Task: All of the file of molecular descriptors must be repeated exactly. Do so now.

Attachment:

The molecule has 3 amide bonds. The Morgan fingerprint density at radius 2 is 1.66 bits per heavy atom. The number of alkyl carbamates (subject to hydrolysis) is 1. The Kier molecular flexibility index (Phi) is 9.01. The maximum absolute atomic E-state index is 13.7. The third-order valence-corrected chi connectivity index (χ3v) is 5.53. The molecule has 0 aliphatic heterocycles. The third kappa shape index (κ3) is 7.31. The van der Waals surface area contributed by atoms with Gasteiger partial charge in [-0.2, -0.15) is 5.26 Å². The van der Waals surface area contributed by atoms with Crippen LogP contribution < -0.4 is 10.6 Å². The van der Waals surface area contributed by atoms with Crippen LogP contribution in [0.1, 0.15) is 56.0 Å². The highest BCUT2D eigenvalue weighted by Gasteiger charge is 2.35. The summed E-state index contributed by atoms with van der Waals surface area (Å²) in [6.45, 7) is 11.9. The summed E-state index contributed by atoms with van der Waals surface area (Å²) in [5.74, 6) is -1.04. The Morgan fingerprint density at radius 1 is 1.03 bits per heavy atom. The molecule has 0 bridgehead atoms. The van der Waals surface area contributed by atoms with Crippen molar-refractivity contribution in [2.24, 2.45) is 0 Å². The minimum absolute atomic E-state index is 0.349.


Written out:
The molecule has 3 amide bonds. The Morgan fingerprint density at radius 2 is 1.66 bits per heavy atom. The number of alkyl carbamates (subject to hydrolysis) is 1. The Kier molecular flexibility index (Phi) is 9.01. The maximum absolute atomic E-state index is 13.7. The third-order valence-corrected chi connectivity index (χ3v) is 5.53. The molecule has 0 aliphatic heterocycles. The third kappa shape index (κ3) is 7.31. The van der Waals surface area contributed by atoms with Gasteiger partial charge in [-0.2, -0.15) is 5.26 Å². The van der Waals surface area contributed by atoms with Crippen LogP contribution < -0.4 is 10.6 Å². The van der Waals surface area contributed by atoms with Crippen LogP contribution in [0.1, 0.15) is 56.0 Å². The highest BCUT2D eigenvalue weighted by Gasteiger charge is 2.35. The summed E-state index contributed by atoms with van der Waals surface area (Å²) in [6.45, 7) is 11.9. The summed E-state index contributed by atoms with van der Waals surface area (Å²) in [5.74, 6) is -1.04. The Morgan fingerprint density at radius 1 is 1.03 bits per heavy atom. The molecule has 0 bridgehead atoms. The van der Waals surface area contributed by atoms with Crippen molar-refractivity contribution in [2.24, 2.45) is 0 Å². The minimum absolute atomic E-state index is 0.349.